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Monday, October 29, 2012

The Five Best Uses of Animal Sounds in Songs

Posted By on Mon, Oct 29, 2012 at 10:05 AM


The ol' Casio keyboard sound effects never get a workout quite like they do around Halloween, when nearly every spooky song comes punctuated with a howl or a squeak. Or a half-dozen of them, as in the case of the maddeningly catchy kids' song "Pumpkin Jack." (Click here to listen, and don't say we didn't tell you.)

But otherwise, animal noises in songs are surprisingly scarce outside of the kids and novelty genres. Here we present five of the best.

See also: -The six best songs about birds -The six best songs about dogs -Gig musicians vs. Show musicians

5. Sure Shot, the Beastie Boys If there is a better way to kick off a '90s playlist -- or this list -- than with the "talking" I Love You Dog that's lifted, apparently, from an old Little Caesars commercial, let it be known. Because those three almost syllables -- ruh-RUH rooo! -- paired with the unexpected and brilliant flute line now seem made for each other, like dog poop and brand-new carpet. You could argue that the barking dog is a nice touch on Sublime's "Doin' Time," which is true enough, but an almost-talking dog trumps a regular non-talking dog every single time.

4. Jungle Love, the Steve Miller Band Probably a parrot's most shining moment outside of a Jimmy Buffett concert, this song owes more to its feathered soloist than the omnipresent background cowbell. Though "Jungle Love" never even cracked the top twenty on Billboard, without that bird, the song would be nothing more than a forgettable pit stop for the Steve Miller Band, en route to its craptastic (creeptastic?) song "Abracadabra," which inexplicably made it to No. 1 in 1982. (Family lore has it that during this song's heyday, our pet budgie would go bird-shit crazy bopping his head whenever it came on the radio. And that's a nice image. Who's a pretty bird till you flew out the window, dum-dum? You are, Chipper! RIP.)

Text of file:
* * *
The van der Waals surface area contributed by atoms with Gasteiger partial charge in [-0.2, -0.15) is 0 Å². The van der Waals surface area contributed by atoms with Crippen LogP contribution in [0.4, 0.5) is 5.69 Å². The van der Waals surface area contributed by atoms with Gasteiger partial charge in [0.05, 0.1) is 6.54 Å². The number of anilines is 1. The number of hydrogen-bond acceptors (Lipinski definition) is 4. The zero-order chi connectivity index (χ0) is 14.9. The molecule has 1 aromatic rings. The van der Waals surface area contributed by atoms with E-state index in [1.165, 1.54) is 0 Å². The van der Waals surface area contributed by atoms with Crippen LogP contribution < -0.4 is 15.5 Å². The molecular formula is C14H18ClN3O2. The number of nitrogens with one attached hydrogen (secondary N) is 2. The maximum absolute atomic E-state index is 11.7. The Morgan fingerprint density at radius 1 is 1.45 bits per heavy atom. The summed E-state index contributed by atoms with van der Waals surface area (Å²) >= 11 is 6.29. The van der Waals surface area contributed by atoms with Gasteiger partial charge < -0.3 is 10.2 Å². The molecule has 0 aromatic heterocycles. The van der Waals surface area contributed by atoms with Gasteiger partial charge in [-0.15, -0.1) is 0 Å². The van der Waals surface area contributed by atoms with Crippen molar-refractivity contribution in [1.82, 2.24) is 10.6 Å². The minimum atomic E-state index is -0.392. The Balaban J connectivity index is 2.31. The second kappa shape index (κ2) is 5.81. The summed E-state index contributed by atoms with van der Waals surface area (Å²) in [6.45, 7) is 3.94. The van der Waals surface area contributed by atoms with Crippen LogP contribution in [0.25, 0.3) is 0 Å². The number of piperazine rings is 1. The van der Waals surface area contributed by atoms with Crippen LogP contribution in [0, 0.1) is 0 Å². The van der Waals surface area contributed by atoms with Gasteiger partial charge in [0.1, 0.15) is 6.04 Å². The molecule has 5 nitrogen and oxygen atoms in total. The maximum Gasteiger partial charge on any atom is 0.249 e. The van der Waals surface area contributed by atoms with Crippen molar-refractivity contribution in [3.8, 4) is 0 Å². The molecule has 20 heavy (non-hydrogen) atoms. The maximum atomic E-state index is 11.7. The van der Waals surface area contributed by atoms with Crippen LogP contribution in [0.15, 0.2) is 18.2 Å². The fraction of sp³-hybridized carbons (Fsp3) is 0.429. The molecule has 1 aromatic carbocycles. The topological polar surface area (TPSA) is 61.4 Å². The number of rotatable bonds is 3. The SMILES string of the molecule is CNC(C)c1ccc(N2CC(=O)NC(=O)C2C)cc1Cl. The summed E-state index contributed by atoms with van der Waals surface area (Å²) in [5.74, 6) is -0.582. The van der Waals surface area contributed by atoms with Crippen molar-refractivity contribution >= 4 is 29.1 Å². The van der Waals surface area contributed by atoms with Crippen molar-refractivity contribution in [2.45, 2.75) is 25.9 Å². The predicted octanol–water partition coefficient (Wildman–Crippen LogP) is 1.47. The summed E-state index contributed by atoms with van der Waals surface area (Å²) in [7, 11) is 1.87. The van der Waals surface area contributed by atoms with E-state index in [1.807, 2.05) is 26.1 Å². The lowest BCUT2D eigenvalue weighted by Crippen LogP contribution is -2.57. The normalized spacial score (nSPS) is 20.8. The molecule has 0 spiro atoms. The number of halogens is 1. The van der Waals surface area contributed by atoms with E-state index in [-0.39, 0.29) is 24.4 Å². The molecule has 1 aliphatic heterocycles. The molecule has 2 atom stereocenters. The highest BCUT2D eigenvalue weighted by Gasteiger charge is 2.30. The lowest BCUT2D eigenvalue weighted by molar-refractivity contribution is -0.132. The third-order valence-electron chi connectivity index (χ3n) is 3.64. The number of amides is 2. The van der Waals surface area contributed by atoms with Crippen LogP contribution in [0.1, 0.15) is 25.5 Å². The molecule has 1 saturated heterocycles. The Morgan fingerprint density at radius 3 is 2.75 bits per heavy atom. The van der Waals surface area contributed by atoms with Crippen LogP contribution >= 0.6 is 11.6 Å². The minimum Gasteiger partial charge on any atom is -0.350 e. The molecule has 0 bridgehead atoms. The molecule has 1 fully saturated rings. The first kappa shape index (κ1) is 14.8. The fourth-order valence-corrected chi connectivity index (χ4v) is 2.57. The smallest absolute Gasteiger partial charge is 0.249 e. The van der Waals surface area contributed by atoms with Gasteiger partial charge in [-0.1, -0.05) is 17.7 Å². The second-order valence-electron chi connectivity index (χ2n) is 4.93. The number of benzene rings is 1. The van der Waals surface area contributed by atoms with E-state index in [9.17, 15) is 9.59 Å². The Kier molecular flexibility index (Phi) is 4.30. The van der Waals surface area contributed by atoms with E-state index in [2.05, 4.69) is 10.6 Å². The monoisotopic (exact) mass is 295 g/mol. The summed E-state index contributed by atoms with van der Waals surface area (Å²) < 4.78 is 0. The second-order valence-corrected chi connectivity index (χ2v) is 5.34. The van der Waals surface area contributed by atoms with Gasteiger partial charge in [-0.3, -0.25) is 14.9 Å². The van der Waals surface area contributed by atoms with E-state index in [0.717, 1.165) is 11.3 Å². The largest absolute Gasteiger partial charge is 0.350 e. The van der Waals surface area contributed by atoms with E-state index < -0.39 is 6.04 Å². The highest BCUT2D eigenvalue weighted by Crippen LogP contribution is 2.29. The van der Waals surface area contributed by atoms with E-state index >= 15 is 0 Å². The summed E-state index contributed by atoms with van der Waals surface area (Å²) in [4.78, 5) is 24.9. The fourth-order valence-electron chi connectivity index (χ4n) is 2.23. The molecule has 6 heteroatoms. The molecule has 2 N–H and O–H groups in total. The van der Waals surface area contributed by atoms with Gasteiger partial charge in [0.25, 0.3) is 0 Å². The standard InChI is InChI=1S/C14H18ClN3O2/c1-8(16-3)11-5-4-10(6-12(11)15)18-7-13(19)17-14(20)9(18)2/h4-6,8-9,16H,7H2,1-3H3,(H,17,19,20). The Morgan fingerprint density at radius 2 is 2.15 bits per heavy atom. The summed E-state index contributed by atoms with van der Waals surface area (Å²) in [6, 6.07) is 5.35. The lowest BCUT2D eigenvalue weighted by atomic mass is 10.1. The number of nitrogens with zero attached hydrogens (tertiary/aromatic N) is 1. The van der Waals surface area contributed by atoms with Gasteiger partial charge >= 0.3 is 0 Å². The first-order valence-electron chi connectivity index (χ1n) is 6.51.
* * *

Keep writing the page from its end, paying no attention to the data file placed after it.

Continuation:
Wolf. Not pictured: Chinese menu. - BACCHARUS
  • Baccharus
  • Wolf. Not pictured: Chinese menu.

3. Werewolves of London, Warren Zevon People might argue that werewolves are about as real as the howl in this song's refrain, but given that it consists solely of a howl and three words, it rightly deserves a spot on this list. And talk about staying power: This song bit into the Top 40 and didn't let go for six weeks in 1978, a time before werewolves were concerned with impressing girls named Bella, perfect hair notwithstanding. Kid Rock, everyone's second-favorite hoosier from the Detroit area (haha, just kidding, Ted Nugent!), ripped off sampled this track in 2008 for his hit "All Summer Long," which is the musical equivalent of mixing Grey Goose with off-brand orange juice.

2. Sleigh Ride, various artists Clip-clop, clip-clop, clip-clop, clip-clop, horses, horses, horses, horses, overandoverandoverandover. The sound of hooves keep a steady pace throughout many versions of "Sleigh Ride," and, if you're listening to a lyric-less version, might even take center stage. It's kind of terrifying, really. Because the clip-clops seem to steadily gain speed throughout the song, like your own quickening pulse and the days leading up to Christmas, until you have a nervous breakdown in Target choosing between this strand of lights (it's longer, pricey, but all white) or that one (shorter, but multicolored and cheaper) all while shopping for a present for that one niece whom you don't even like. A sleigh ride to the psych unit, this one.

1. Chicken Train, Ozark Mountain Daredevils "Missouri Waltz" (sample lyric: "Hear that mournful melody/It just haunts you the whole day long") has enjoyed a 60-odd year run as the state song. But it's also kind of a drag. Besides, hearing it doesn't make you a real Missourian, but this does: Listening to the Ozark Mountain Daredevils' 1973 song "Chicken Train" (sample lyric: "Chicken train, running all day/I can't get on, I can't get off/Chicken train, take your chickens away") on eight-track tape in a rickety boat skidding across one of the state's many lakes and rivers. Though OMD found more widespread success with its songs "Jackie Blue" and "If You Wanna Get to Heaven," "Chicken Train," with its Jew's harp/harmonica/clucking-chicken triad, is the far superior tune. Plus, it'd be badass to hear your state song on KSHE.

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